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The individual income, capital gains, and estate tax rules enacted in 2017 expire at the end of 2025. These were significant tax cuts and already Congress and the private sector are gearing up for a major battle over which of these rates and rules should be extended or allowed to sunset. One such rule that is key to many NAIFA members is section 199A, the 20 percent deduction for certain noncorporate business income.

The initiative will impact some $6 trillion worth of taxes, including such tax rules as the rates taxpayers pay on various levels of ordinary and capital gains income, the standard deduction, the deductibility of state and local taxes, and many others. Other tax issues outside the scope of the 2017 tax law extension may also come up.

The effort will be all-consuming come 2025, as rates and tax rules will revert to their higher 2016 levels in the absence of extension legislation. And the effort will not be as partisan as one might expect—Democrats will be as loathe as Republicans to see the expiration of middle-class individual tax rates and special tax rules (like, for example, the 199A noncorporate business income deduction).

However, there will be an intense battle over the rules that apply to upper-income taxpayers. President Biden supports extension of the 2017 tax rules to the extent they apply to taxpayers with incomes below $400,000. However, he—like most Democrats—favors higher tax rates (and imposition of new taxes) on “the wealthy.” There will also be a resurgence of many “tax the rich” proposals, like the ones that suggest subjecting high-income (those with millions in annual income) to current taxes on unrealized (the value of unsold assets) capital gains.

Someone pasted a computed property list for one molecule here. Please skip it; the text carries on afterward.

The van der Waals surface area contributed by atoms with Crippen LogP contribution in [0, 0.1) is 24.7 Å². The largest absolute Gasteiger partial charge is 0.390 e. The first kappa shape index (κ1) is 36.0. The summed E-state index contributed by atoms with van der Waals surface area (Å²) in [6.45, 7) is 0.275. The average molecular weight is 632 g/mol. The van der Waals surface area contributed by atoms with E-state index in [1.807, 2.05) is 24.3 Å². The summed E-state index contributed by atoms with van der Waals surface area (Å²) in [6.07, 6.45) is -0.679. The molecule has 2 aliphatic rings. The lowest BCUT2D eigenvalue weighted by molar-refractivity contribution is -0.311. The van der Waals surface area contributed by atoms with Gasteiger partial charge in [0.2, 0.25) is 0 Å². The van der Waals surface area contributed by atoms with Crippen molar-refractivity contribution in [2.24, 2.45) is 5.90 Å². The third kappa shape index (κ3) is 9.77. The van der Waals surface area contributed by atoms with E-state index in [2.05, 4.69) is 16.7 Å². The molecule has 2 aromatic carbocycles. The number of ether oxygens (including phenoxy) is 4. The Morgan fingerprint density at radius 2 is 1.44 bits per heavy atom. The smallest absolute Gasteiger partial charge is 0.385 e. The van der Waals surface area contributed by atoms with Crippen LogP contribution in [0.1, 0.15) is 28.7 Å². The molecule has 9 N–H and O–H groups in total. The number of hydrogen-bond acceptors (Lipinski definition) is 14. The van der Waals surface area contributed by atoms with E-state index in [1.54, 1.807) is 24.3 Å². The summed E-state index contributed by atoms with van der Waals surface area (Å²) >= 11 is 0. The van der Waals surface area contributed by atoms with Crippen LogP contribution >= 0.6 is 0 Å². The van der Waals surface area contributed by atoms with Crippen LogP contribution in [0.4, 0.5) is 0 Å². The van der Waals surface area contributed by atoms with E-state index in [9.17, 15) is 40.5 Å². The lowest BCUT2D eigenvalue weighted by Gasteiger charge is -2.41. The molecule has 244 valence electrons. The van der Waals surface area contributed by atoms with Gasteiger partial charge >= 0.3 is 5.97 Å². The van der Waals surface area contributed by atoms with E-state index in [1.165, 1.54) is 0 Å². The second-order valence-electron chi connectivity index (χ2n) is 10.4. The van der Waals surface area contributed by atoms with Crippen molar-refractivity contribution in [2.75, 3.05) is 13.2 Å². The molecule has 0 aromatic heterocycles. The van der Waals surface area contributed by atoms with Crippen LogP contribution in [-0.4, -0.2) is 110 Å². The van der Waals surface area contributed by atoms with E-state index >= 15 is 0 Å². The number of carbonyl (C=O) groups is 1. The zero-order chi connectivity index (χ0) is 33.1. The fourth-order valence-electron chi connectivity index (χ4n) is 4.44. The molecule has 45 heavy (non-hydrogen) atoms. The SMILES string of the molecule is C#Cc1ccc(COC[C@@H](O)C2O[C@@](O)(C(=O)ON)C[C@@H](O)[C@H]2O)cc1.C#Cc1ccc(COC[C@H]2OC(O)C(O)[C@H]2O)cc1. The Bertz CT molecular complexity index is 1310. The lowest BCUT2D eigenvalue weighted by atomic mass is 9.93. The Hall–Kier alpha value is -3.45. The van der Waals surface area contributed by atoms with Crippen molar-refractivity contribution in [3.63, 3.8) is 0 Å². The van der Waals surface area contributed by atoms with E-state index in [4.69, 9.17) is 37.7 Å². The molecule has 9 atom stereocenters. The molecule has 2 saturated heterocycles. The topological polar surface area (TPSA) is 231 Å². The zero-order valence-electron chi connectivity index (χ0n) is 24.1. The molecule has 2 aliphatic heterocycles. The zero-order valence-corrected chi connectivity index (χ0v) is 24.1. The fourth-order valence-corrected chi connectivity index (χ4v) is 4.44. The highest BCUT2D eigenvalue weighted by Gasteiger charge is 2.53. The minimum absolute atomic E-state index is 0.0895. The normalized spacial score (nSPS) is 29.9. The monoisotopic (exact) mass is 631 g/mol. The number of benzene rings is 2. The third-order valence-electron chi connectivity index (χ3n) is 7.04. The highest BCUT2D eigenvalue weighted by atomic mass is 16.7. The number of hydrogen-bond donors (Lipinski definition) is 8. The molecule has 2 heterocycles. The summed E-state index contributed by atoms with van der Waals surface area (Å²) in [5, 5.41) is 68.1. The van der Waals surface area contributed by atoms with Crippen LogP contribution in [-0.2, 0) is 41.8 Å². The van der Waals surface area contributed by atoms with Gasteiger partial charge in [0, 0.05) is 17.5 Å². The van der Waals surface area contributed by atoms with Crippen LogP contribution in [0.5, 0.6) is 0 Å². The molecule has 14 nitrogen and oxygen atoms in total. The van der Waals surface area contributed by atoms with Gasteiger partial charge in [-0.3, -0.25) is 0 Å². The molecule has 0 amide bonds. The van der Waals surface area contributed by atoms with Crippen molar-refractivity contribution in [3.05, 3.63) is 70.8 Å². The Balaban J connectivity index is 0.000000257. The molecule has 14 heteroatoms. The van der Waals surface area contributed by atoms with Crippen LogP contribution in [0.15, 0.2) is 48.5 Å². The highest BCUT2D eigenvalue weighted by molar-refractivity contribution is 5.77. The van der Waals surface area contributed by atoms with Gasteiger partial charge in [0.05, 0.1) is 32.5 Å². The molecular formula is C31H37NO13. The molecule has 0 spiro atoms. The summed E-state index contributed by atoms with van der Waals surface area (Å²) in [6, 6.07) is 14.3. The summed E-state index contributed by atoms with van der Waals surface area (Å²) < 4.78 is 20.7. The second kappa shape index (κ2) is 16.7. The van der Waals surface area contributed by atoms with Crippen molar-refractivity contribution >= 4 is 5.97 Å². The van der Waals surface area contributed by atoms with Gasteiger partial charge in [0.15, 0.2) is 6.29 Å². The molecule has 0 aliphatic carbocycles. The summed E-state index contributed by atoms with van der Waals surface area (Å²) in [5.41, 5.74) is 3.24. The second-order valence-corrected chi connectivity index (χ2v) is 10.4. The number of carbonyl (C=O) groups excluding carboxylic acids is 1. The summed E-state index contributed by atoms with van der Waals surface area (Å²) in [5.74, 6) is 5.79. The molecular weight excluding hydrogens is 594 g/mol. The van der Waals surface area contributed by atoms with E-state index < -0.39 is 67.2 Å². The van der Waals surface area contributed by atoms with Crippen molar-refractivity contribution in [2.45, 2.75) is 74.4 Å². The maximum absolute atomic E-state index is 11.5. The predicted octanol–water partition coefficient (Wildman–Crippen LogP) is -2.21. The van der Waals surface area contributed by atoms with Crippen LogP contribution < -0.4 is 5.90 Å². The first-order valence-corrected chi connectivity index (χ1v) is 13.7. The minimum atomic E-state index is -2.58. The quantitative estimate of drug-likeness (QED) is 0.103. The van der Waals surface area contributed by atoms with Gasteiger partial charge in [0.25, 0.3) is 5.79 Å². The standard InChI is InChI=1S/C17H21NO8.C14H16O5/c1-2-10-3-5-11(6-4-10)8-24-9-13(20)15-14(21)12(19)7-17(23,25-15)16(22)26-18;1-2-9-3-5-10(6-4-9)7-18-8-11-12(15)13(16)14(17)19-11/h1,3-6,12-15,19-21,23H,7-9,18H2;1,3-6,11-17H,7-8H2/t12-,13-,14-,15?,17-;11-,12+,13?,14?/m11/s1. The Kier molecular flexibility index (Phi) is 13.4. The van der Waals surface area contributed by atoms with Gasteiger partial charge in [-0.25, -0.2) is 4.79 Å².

Also in play will be the estate tax rules—the size of estates that would be subject to the 40 percent estate tax. Other estate tax rules are also likely to be in play. Currently, only estates worth more than $13 million are subject to federal estate tax. If current rules are not extended, estates of $5 million ($7 million or so after adjusting for inflation) would be subject to federal estate taxes.

Prospects: It is too soon to speculate about which 2017 tax rules will be extended, modified, or allowed to expire. But there is bipartisan interest in extending the deduction for non-corporate business interest and in retaining current income, capital gains, and estate tax rates and rules for middle-class taxpayers. Expect hearings, proposals, and major interest/activity on the tax front starting now and peaking in 2025.

 NAIFA Staff Contacts: Diane Boyle – Senior Vice President – Government Relations, at dboyle@naifa.org, or Jayne Fitzgerald – Director – Government Relations, at jfitzgerald@naifa.org.